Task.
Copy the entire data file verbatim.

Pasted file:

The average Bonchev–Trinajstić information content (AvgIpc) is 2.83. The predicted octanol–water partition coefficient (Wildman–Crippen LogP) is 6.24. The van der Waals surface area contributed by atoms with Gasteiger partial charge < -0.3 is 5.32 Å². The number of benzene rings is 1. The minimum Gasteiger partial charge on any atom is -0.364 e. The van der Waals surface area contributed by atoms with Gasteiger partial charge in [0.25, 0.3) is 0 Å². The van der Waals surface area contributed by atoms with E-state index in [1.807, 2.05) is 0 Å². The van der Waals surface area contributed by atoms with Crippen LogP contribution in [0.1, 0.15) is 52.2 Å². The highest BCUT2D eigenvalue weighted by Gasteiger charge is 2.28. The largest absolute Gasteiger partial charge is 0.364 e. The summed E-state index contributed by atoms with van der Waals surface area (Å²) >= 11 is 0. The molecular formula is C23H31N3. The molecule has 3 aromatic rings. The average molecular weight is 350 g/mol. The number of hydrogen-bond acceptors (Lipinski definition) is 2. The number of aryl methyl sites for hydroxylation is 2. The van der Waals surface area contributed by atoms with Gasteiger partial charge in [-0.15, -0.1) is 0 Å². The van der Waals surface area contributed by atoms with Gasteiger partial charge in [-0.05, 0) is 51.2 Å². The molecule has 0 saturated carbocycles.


The average Bonchev–Trinajstić information content (AvgIpc) is 2.83. The predicted octanol–water partition coefficient (Wildman–Crippen LogP) is 6.24. The van der Waals surface area contributed by atoms with Gasteiger partial charge < -0.3 is 5.32 Å². The number of benzene rings is 1. The minimum Gasteiger partial charge on any atom is -0.364 e. The van der Waals surface area contributed by atoms with Gasteiger partial charge in [0.25, 0.3) is 0 Å². The van der Waals surface area contributed by atoms with E-state index in [1.807, 2.05) is 0 Å². The van der Waals surface area contributed by atoms with Crippen LogP contribution in [0.1, 0.15) is 52.2 Å². The highest BCUT2D eigenvalue weighted by Gasteiger charge is 2.28. The largest absolute Gasteiger partial charge is 0.364 e. The summed E-state index contributed by atoms with van der Waals surface area (Å²) >= 11 is 0. The molecular formula is C23H31N3. The molecule has 3 aromatic rings. The average molecular weight is 350 g/mol. The number of hydrogen-bond acceptors (Lipinski definition) is 2. The number of aryl methyl sites for hydroxylation is 2. The van der Waals surface area contributed by atoms with Gasteiger partial charge in [-0.15, -0.1) is 0 Å². The van der Waals surface area contributed by atoms with Gasteiger partial charge in [-0.05, 0) is 51.2 Å². The molecule has 0 saturated carbocycles.